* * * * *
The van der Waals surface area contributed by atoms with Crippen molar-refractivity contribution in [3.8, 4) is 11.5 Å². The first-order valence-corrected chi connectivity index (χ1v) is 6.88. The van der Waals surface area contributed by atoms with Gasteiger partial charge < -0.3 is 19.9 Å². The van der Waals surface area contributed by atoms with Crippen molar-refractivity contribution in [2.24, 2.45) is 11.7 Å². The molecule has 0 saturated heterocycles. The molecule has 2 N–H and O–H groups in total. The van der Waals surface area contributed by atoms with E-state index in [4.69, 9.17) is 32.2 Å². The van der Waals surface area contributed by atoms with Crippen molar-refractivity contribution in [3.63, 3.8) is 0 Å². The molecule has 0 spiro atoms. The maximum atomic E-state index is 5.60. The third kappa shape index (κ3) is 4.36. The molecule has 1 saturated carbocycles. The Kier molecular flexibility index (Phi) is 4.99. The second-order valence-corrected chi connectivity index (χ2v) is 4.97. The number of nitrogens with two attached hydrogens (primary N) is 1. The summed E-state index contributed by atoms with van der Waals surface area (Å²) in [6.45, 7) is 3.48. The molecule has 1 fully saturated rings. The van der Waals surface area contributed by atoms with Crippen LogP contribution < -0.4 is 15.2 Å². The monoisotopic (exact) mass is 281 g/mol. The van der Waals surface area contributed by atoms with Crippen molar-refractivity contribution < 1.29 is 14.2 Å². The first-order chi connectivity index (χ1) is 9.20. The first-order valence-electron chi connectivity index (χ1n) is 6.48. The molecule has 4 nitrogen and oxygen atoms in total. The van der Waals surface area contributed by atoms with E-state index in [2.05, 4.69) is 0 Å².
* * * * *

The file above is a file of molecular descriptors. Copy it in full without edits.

The van der Waals surface area contributed by atoms with Crippen molar-refractivity contribution in [3.8, 4) is 11.5 Å². The first-order valence-corrected chi connectivity index (χ1v) is 6.88. The van der Waals surface area contributed by atoms with Gasteiger partial charge < -0.3 is 19.9 Å². The van der Waals surface area contributed by atoms with Crippen molar-refractivity contribution in [2.24, 2.45) is 11.7 Å². The molecule has 0 saturated heterocycles. The molecule has 2 N–H and O–H groups in total. The van der Waals surface area contributed by atoms with E-state index in [4.69, 9.17) is 32.2 Å². The van der Waals surface area contributed by atoms with Crippen molar-refractivity contribution in [3.63, 3.8) is 0 Å². The molecule has 0 spiro atoms. The maximum atomic E-state index is 5.60. The third kappa shape index (κ3) is 4.36. The molecule has 1 saturated carbocycles. The Kier molecular flexibility index (Phi) is 4.99. The second-order valence-corrected chi connectivity index (χ2v) is 4.97. The number of nitrogens with two attached hydrogens (primary N) is 1. The summed E-state index contributed by atoms with van der Waals surface area (Å²) in [6.45, 7) is 3.48. The molecule has 1 fully saturated rings. The van der Waals surface area contributed by atoms with Crippen LogP contribution < -0.4 is 15.2 Å². The monoisotopic (exact) mass is 281 g/mol. The van der Waals surface area contributed by atoms with Crippen molar-refractivity contribution < 1.29 is 14.2 Å². The first-order chi connectivity index (χ1) is 9.20. The first-order valence-electron chi connectivity index (χ1n) is 6.48. The molecule has 4 nitrogen and oxygen atoms in total. The van der Waals surface area contributed by atoms with E-state index in [2.05, 4.69) is 0 Å².